Infant in Indiana Attacked by Rats, Parents Arrested for Neglect


In a horrifying incident, a 6-month-old boy from Indiana was subjected to a vicious rat attack, enduring more than 50 bites while he slept in his crib last week.

The parents, David and Angel Schonabaum, were taken into custody and charged with child neglect after discovering their infant son covered in blood last Wednesday.

Delania Thurman, the child’s aunt and a resident of the same Evansville home, also faced arrest on the same charge.

The infant, bearing bites on various parts of his body including his forehead, cheek, nose, thigh, foot, arm, fingers, and toes, suffered a substantial loss of blood, according to details from the arrest affidavits obtained by the local station.

His right arm bore evidence of rodent bites from his elbow down to his hand, with portions of his fingers bitten off, exposing the bones, as stated by the police.

The child was urgently transported via air to an Indianapolis hospital, where doctors administered a blood transfusion as his temperature had plummeted to 93.5 degrees, as per the station's report.

The family's residence on South Linwood Avenue, also inhabited by the boy's 3- and 6-year-old siblings and 2- and 5-year-old cousins, was found in a deplorable state - cluttered, strewn with trash, and infested with rat feces, the police disclosed.

Evansville Police Sgt. Anna Gray expressed that the distressing scene was one of the most severe cases of child neglect she had encountered over her multi-decade career.

"It’s really hard to see that and sometimes it’s really hard to maintain composure and be professional," she conveyed.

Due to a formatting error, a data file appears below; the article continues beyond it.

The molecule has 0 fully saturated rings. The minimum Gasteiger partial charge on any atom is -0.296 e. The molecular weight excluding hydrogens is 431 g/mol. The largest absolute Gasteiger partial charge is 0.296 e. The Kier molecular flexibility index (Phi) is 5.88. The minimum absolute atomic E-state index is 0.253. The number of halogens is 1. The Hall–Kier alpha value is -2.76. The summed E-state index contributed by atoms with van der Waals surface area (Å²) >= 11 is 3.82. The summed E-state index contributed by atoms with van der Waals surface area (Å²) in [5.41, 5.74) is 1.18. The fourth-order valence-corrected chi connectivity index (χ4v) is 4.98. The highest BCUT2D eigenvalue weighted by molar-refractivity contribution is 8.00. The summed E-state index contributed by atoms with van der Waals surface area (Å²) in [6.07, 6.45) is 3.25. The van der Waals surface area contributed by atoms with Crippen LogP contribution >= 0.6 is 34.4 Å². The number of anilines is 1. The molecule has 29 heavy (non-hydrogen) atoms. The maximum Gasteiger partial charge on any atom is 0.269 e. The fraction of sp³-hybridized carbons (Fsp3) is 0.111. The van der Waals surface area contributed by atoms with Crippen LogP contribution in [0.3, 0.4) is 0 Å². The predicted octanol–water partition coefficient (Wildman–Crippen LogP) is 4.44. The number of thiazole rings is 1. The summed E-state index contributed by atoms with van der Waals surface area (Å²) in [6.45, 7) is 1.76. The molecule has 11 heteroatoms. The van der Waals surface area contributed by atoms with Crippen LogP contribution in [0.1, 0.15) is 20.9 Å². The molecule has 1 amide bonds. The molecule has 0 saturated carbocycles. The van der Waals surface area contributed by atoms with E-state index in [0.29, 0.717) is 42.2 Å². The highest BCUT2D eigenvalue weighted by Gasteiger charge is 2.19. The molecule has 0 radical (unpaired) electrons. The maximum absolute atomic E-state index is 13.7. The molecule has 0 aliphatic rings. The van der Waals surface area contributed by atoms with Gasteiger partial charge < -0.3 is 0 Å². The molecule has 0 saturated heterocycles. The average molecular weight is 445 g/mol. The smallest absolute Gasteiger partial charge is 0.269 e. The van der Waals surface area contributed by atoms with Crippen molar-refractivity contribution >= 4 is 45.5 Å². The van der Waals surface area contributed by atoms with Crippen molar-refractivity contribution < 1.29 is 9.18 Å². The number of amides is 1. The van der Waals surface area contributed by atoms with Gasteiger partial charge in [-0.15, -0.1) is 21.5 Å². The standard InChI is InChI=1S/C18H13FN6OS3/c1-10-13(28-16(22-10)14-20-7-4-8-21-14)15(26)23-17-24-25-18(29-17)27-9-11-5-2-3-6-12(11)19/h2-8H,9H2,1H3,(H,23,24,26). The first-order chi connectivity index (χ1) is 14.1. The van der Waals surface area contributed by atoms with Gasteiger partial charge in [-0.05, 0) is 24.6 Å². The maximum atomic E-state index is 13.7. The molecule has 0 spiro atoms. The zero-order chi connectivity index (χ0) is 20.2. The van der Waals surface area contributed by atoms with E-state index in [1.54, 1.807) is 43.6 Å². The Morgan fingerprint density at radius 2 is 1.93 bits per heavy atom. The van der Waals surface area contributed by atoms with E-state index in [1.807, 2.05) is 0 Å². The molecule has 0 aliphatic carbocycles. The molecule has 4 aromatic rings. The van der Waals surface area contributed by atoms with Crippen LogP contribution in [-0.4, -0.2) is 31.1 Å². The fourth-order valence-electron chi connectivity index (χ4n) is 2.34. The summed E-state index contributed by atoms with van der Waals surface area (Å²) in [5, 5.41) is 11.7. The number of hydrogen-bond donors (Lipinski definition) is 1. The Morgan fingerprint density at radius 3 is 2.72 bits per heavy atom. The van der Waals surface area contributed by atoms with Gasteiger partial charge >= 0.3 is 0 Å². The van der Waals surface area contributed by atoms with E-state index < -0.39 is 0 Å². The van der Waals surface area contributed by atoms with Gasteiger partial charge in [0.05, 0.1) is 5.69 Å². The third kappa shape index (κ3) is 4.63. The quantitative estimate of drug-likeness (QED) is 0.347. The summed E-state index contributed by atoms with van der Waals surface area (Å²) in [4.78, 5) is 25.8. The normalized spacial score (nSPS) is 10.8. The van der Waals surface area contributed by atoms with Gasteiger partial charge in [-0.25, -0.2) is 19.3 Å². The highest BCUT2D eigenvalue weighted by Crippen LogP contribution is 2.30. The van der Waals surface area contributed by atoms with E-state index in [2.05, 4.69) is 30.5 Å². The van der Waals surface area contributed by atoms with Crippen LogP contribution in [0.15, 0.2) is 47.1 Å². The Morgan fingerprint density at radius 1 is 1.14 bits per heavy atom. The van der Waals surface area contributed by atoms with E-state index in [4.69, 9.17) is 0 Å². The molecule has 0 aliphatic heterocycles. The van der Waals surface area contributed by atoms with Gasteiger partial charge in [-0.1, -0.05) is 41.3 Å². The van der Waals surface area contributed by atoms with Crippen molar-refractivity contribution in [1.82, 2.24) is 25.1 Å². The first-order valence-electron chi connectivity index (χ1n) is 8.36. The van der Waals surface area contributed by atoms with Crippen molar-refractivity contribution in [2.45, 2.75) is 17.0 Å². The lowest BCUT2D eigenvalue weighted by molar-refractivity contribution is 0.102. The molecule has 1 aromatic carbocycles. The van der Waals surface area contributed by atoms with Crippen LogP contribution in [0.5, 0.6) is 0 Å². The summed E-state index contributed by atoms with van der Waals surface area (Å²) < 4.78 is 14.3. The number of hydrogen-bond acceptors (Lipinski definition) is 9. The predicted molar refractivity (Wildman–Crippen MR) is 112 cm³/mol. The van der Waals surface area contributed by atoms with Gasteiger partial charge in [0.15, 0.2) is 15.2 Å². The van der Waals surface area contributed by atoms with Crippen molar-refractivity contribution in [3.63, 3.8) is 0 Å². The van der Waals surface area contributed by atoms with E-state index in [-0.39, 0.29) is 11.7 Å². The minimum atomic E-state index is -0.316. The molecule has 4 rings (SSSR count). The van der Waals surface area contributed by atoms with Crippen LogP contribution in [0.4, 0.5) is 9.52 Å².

The father of the infant informed investigators that they had been grappling with a rodent issue since March and that Terminix exterminators had been enlisted to address the problem.

However, this wasn't the first time the rodents had attacked children in the household. On September 1, two children in the house informed a teacher at their school that mice had bitten their toes while they slept, according to the affidavit.

Four days later, an employee from the Indiana Department of Child Services visited the home, where Thurman contended that the marks on her child's toes were probably just scratches from the bed frame, reported the news station.

DCS discussed a safety plan with the family, and a DCS representative was slated to revisit the home just one day after the baby suffered the rat attack.

A case manager had been conducting bi-weekly visits to the residence since April due to prior reports involving the children, including an incident last year implicating a lack of supervision leading to a child's injury, and a report in June alleging physical abuse by David Schonabaum towards one of the children.

DCS refrained from providing a comment on the allegations of neglect.